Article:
gramos en bandeja y de 232 gramos a granel.                               drenaje y reducir la incidencia de enfermedades. Se prefieren los
                                                                          suelos sueltos en época lluviosa.
•La única marca Hondureña es “Zamorano”, las demás marcas son
importadas de Guatemala (“La Carreta”, “San Lucas Fresh” y                •Los tomates para el mercado fresco son cultivados en forma
“BELUGA‟S”).                                                              arbustiva, con soporte y cosechados en estado verde-maduro
                                                                          (aproximadamente de 80 a 110 días después del transplante).
•LA CARRETA y BELUGA‟S (San Lucas Fresh) están certificados por la
PIPAA de Guatemala en cuanto a inocuidad de alimentos que garantiza
                                                                          •En la zona de siguatepeque, se utiliza mayormente el riego por
el cumplimiento con buenas prácticas agrícolas (BPA‟S) y buenas
prácticas de manufactura (BPM).                                           goteo, con rendimiento promedio de 42 toneladas por hectárea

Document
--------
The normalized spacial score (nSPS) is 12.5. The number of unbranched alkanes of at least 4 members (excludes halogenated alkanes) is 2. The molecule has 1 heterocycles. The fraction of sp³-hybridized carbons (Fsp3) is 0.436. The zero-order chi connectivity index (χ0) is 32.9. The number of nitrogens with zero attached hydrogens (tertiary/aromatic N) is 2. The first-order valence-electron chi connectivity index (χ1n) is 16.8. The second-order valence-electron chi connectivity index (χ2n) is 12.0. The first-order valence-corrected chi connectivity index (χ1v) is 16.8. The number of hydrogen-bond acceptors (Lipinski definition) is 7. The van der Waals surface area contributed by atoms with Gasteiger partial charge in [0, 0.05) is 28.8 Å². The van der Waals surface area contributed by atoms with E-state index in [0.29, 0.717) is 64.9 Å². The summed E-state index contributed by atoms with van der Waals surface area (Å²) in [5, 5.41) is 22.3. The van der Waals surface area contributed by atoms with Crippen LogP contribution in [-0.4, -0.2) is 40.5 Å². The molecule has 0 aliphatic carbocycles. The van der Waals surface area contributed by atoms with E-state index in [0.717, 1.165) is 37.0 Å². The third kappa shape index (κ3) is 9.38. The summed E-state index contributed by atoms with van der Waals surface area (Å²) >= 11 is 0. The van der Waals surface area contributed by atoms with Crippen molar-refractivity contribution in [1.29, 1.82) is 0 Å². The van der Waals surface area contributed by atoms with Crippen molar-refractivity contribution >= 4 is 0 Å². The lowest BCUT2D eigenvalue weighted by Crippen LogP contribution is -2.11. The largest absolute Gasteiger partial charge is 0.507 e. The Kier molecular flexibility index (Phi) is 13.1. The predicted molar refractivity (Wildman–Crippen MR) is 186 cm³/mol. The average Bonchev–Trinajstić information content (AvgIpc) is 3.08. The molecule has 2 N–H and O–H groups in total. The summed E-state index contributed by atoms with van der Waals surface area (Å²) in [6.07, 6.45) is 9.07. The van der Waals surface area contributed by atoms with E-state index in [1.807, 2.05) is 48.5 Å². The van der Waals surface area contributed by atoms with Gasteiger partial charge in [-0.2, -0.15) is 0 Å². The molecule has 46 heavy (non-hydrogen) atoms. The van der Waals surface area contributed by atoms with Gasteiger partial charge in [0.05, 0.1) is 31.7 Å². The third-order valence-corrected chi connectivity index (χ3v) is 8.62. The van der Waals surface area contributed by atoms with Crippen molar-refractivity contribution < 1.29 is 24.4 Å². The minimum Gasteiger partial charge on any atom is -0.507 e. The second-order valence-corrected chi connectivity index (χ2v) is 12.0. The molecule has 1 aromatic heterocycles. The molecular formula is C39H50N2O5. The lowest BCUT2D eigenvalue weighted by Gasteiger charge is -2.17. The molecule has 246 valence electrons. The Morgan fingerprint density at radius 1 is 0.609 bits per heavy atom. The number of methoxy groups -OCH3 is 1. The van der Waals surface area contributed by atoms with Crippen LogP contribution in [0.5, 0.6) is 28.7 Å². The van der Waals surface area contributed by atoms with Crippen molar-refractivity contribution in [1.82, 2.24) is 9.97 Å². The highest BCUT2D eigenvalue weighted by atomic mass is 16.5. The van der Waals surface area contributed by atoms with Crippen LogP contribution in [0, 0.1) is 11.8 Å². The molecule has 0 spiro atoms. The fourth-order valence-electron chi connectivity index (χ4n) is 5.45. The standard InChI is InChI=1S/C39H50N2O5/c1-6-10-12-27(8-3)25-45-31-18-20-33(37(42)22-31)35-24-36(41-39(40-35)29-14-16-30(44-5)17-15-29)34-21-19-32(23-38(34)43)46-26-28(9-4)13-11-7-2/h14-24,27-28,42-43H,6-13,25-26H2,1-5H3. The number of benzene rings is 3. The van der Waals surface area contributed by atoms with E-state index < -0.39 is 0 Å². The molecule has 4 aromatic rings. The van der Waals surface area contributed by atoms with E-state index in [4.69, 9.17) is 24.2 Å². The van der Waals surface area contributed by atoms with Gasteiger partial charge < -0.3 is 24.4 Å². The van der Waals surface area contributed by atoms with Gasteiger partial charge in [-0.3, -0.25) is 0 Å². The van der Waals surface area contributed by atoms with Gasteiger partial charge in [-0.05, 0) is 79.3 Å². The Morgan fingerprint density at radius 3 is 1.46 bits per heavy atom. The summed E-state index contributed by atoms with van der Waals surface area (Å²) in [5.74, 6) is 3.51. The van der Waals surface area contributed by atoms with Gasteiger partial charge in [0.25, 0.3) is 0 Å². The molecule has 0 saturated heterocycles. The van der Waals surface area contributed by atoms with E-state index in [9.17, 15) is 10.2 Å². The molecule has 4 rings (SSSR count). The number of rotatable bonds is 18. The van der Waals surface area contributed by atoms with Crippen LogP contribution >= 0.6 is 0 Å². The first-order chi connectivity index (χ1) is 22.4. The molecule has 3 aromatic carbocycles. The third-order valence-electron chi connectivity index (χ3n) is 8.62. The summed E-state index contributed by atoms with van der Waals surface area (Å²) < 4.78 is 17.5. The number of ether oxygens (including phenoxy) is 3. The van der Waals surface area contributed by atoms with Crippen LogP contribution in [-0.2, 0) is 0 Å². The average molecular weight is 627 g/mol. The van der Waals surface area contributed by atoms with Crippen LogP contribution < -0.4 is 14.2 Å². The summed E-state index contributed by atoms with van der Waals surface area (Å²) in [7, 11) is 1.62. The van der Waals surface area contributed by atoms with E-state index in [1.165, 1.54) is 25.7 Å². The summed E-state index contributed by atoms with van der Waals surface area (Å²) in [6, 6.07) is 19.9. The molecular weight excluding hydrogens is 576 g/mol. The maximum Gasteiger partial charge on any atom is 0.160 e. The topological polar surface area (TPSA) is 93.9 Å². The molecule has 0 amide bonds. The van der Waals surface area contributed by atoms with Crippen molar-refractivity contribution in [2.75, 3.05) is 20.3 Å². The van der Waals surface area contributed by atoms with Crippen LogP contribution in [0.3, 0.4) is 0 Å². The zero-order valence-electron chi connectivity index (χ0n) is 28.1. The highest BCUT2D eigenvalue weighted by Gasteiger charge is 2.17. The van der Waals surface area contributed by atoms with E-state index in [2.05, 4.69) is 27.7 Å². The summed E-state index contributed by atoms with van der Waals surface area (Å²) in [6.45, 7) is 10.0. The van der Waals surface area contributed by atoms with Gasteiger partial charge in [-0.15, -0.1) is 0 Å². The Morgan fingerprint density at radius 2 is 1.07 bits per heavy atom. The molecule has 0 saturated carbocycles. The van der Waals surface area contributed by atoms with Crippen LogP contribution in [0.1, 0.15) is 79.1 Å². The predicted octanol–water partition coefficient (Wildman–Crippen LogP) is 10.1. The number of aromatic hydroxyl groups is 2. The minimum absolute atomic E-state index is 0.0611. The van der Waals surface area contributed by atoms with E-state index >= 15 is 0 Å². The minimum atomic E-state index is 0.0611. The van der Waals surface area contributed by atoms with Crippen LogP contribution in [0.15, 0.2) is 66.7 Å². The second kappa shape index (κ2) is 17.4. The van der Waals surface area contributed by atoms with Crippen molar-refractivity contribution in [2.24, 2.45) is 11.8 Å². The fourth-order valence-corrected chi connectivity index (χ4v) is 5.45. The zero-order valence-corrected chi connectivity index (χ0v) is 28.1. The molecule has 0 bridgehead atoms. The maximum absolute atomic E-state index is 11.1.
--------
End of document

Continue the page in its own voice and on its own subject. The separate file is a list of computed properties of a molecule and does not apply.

(60% de primera calidad y el 40% de segunda o tercera).
•Las normas de calidad para comercializar tomate manzano exigen
forma y tamaño uniforme, turgente, libre de enfermedades, libre de daño   •Las principales enfermedades son mancha bacteriana, tizón
mecánico, con un mínimo de 50% de coloración roja, sin deformaciones,     temprano y tizón tardío (Xanthomonas campestres, Alternaria
sin sucio.                                                                solani y Phytophthora infestans respectivamente).

•El precio por caja de 25 libras es de USD 4.62 para el tomate de         •Se debe transportar al mercado de destino clasificados en
primera y de USD 2.56 para el tomate de segunda. La variación de
                                                                          canastas.
precios se puede apreciar en la gráfica adjunta.
     Required investment - tomato
                    Investment               Estimated cost
                                                  US$ / Mz.
Production          Quality seedling                800.00
                    Micro irrigation               1,815.91
                    Micro tunnels                   437.86
                    GAP / T.A.                      968.04
Post-harvest        Assembly point                 5,000.00
                    (refrigerated)
                    Packing                        1,010.00
Commercialization   Refrigerated transport        28,000.00
                    Working capital               24,000.00
Organization        Management team               37,512.00
                    (costs per year)
             3. NRM impact
To meet requirements: Investment needed
  in
• Management techniques
  – waterharvesting and drip irrigation
  – contour planting
  – soil conservation / IPM / GAP
• Organizational issues